On September 9th, the Washington Concert Opera opened its 2011-2012 season with a triumphant performance of Verdi’s early masterpiece: Attila, held at the Lisner Auditorium at the campus of George Washington University. Alongside other concert opera companies such as Opera Orchestra of New York and Teatro Grattacielo, the Washington Concert Opera company serves our esteemed art form by reminding operagoers that there is much to relish in the old school traditions that are quickly fading in today’s opera scene: Opera is expression though music, not gimmicks, and a quote from the company’s website, is testament to both their mission as well as serving unintended commentary of the strange times we find ourselves in today: “There are no sets, costumes or (usually) props to distract the eye….and ear….from the operatic score”. In essence, the audience is mercifully allowed to focus on the composer’s musical language, rather than some surely brilliant re-interpretation from one of today’s indispensable repetiteurs. And so it was on the evening of the 9th that those who assembled before the company were able to focus on the virtues of Verdi’s score and what the artists can make out of it through the mastery of their craft.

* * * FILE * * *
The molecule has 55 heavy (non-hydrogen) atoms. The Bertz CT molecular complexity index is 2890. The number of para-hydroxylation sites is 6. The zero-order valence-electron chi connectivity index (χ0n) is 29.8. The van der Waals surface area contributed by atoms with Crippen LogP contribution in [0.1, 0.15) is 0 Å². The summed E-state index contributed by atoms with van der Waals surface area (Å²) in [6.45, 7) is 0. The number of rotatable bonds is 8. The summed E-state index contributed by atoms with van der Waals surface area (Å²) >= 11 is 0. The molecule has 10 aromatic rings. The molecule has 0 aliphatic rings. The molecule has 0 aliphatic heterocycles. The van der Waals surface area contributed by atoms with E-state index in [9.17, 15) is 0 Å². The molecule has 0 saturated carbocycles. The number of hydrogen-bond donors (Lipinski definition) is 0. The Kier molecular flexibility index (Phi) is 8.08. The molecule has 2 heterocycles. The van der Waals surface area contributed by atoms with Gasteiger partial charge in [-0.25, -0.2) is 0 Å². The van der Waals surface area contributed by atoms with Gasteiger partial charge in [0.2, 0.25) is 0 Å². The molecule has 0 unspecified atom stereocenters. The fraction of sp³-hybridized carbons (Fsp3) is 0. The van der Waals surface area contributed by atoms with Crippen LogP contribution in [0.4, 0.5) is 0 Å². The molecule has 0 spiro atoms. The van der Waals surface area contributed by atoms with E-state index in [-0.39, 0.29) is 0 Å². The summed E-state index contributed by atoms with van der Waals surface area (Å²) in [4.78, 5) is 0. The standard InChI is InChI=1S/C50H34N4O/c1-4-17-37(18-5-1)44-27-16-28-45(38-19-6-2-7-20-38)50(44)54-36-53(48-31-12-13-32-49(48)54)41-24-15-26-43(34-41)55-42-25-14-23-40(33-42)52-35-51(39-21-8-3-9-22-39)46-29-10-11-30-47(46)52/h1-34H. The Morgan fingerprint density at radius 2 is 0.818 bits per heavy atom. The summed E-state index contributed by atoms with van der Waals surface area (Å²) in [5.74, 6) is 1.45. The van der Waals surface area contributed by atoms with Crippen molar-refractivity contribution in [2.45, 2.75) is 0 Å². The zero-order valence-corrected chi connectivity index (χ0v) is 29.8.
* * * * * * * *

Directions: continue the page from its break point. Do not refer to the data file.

Monthly Archives: September 2011
This September, Newoutpost covers Washington Concert Opera’s presentation of Verdi’s early masterpiece, “Attila”. The subject deals with the real life Attila, leader of the Huns, who became a serious threat to the Roman Empire in the 5th century. In 451 A.D., he attacked Gaul, and the following year he boldly invaded Italy, destroying the northern provinces in his path and getting uncomfortably close to Rome. Emperor Valentian III, hoping to halt his advances, sent three envoys to negotiate with the Hun (Pope Leo I being amongst these, providing Roman history with his most famous contribution), who agreed to the terms and withdrew. A subsequent campaign to invade Constantinople in 453 A.D. was cut short when Attila unexpectedly died amidst the festivities celebrating his latest marriage. Two conflicting accounts of this event exist: The first describes that Attila choked on a heavy bout of nose-bleeding (!), the second asserts that he died at the hands of his new wife. As it concerned Zacharias Werner, and subsequently Giuseppe Verdi, it was Attila’s assassination that eventually won out as the more attractive denouement of a work for the dramatic stage.